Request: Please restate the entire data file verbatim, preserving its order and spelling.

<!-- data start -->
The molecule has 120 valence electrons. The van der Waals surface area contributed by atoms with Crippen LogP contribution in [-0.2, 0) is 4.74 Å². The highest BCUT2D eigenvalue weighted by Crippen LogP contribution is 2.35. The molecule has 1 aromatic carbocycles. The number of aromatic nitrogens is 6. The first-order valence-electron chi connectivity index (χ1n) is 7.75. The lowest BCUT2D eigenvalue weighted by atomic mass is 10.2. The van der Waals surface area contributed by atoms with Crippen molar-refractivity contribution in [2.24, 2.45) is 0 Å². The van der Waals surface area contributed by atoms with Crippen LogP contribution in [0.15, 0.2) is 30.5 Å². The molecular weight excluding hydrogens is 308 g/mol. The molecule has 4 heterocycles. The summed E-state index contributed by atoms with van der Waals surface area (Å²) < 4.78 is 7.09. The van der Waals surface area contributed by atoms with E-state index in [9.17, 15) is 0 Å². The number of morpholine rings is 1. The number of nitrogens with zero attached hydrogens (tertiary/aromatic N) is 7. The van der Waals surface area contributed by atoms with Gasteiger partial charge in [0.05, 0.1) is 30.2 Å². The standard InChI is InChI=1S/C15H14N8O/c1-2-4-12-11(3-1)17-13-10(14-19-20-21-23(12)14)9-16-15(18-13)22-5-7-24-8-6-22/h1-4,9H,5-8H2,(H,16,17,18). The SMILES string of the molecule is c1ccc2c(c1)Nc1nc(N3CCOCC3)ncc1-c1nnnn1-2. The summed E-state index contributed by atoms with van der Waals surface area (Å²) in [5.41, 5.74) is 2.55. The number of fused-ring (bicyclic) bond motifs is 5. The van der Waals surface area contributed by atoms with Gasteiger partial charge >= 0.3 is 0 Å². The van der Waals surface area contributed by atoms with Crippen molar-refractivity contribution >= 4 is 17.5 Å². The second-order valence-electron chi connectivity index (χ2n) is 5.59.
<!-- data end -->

The molecule has 120 valence electrons. The van der Waals surface area contributed by atoms with Crippen LogP contribution in [-0.2, 0) is 4.74 Å². The highest BCUT2D eigenvalue weighted by Crippen LogP contribution is 2.35. The molecule has 1 aromatic carbocycles. The number of aromatic nitrogens is 6. The first-order valence-electron chi connectivity index (χ1n) is 7.75. The lowest BCUT2D eigenvalue weighted by atomic mass is 10.2. The van der Waals surface area contributed by atoms with Crippen molar-refractivity contribution in [2.24, 2.45) is 0 Å². The van der Waals surface area contributed by atoms with Crippen LogP contribution in [0.15, 0.2) is 30.5 Å². The molecular weight excluding hydrogens is 308 g/mol. The molecule has 4 heterocycles. The summed E-state index contributed by atoms with van der Waals surface area (Å²) < 4.78 is 7.09. The van der Waals surface area contributed by atoms with E-state index in [9.17, 15) is 0 Å². The number of morpholine rings is 1. The number of nitrogens with zero attached hydrogens (tertiary/aromatic N) is 7. The van der Waals surface area contributed by atoms with Gasteiger partial charge in [0.05, 0.1) is 30.2 Å². The standard InChI is InChI=1S/C15H14N8O/c1-2-4-12-11(3-1)17-13-10(14-19-20-21-23(12)14)9-16-15(18-13)22-5-7-24-8-6-22/h1-4,9H,5-8H2,(H,16,17,18). The SMILES string of the molecule is c1ccc2c(c1)Nc1nc(N3CCOCC3)ncc1-c1nnnn1-2. The summed E-state index contributed by atoms with van der Waals surface area (Å²) in [5.41, 5.74) is 2.55. The number of fused-ring (bicyclic) bond motifs is 5. The van der Waals surface area contributed by atoms with Gasteiger partial charge >= 0.3 is 0 Å². The van der Waals surface area contributed by atoms with Crippen molar-refractivity contribution >= 4 is 17.5 Å². The second-order valence-electron chi connectivity index (χ2n) is 5.59.